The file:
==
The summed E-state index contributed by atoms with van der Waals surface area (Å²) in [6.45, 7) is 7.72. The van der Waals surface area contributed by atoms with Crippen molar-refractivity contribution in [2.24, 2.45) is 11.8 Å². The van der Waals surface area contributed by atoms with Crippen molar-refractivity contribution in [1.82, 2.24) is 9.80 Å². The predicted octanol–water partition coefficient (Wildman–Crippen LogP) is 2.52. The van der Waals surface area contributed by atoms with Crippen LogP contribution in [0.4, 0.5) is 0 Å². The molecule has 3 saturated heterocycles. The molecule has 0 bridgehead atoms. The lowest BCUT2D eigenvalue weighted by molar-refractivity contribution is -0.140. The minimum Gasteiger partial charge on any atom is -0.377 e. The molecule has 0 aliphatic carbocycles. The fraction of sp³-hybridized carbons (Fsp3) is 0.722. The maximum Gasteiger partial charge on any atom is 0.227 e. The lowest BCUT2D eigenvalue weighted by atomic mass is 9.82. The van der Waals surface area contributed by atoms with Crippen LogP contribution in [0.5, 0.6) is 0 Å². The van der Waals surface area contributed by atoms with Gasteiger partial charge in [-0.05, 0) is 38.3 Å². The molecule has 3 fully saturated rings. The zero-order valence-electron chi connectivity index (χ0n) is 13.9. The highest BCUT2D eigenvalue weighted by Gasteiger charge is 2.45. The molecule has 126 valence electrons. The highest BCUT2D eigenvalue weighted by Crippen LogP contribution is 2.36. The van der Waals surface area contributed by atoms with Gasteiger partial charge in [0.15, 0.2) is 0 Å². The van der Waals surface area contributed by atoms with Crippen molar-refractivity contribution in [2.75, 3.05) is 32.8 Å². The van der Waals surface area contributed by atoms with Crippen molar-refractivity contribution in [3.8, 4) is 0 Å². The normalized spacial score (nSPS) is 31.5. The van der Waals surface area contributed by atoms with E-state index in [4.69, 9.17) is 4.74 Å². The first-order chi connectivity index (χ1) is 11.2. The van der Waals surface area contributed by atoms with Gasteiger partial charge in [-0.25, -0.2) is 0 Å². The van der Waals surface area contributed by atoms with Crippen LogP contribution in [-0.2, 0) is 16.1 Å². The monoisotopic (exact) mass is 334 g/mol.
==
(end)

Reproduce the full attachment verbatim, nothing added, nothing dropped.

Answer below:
The summed E-state index contributed by atoms with van der Waals surface area (Å²) in [6.45, 7) is 7.72. The van der Waals surface area contributed by atoms with Crippen molar-refractivity contribution in [2.24, 2.45) is 11.8 Å². The van der Waals surface area contributed by atoms with Crippen molar-refractivity contribution in [1.82, 2.24) is 9.80 Å². The predicted octanol–water partition coefficient (Wildman–Crippen LogP) is 2.52. The van der Waals surface area contributed by atoms with Crippen LogP contribution in [0.4, 0.5) is 0 Å². The molecule has 3 saturated heterocycles. The molecule has 0 bridgehead atoms. The lowest BCUT2D eigenvalue weighted by molar-refractivity contribution is -0.140. The minimum Gasteiger partial charge on any atom is -0.377 e. The molecule has 0 aliphatic carbocycles. The fraction of sp³-hybridized carbons (Fsp3) is 0.722. The maximum Gasteiger partial charge on any atom is 0.227 e. The lowest BCUT2D eigenvalue weighted by atomic mass is 9.82. The van der Waals surface area contributed by atoms with Crippen LogP contribution in [0.5, 0.6) is 0 Å². The van der Waals surface area contributed by atoms with Gasteiger partial charge in [-0.05, 0) is 38.3 Å². The molecule has 3 fully saturated rings. The zero-order valence-electron chi connectivity index (χ0n) is 13.9. The highest BCUT2D eigenvalue weighted by Gasteiger charge is 2.45. The molecule has 126 valence electrons. The highest BCUT2D eigenvalue weighted by Crippen LogP contribution is 2.36. The van der Waals surface area contributed by atoms with Gasteiger partial charge in [0.15, 0.2) is 0 Å². The van der Waals surface area contributed by atoms with Crippen molar-refractivity contribution in [2.75, 3.05) is 32.8 Å². The van der Waals surface area contributed by atoms with Crippen molar-refractivity contribution in [3.8, 4) is 0 Å². The normalized spacial score (nSPS) is 31.5. The van der Waals surface area contributed by atoms with E-state index in [4.69, 9.17) is 4.74 Å². The first-order chi connectivity index (χ1) is 11.2. The van der Waals surface area contributed by atoms with Gasteiger partial charge in [-0.25, -0.2) is 0 Å². The van der Waals surface area contributed by atoms with Crippen LogP contribution in [-0.2, 0) is 16.1 Å². The monoisotopic (exact) mass is 334 g/mol.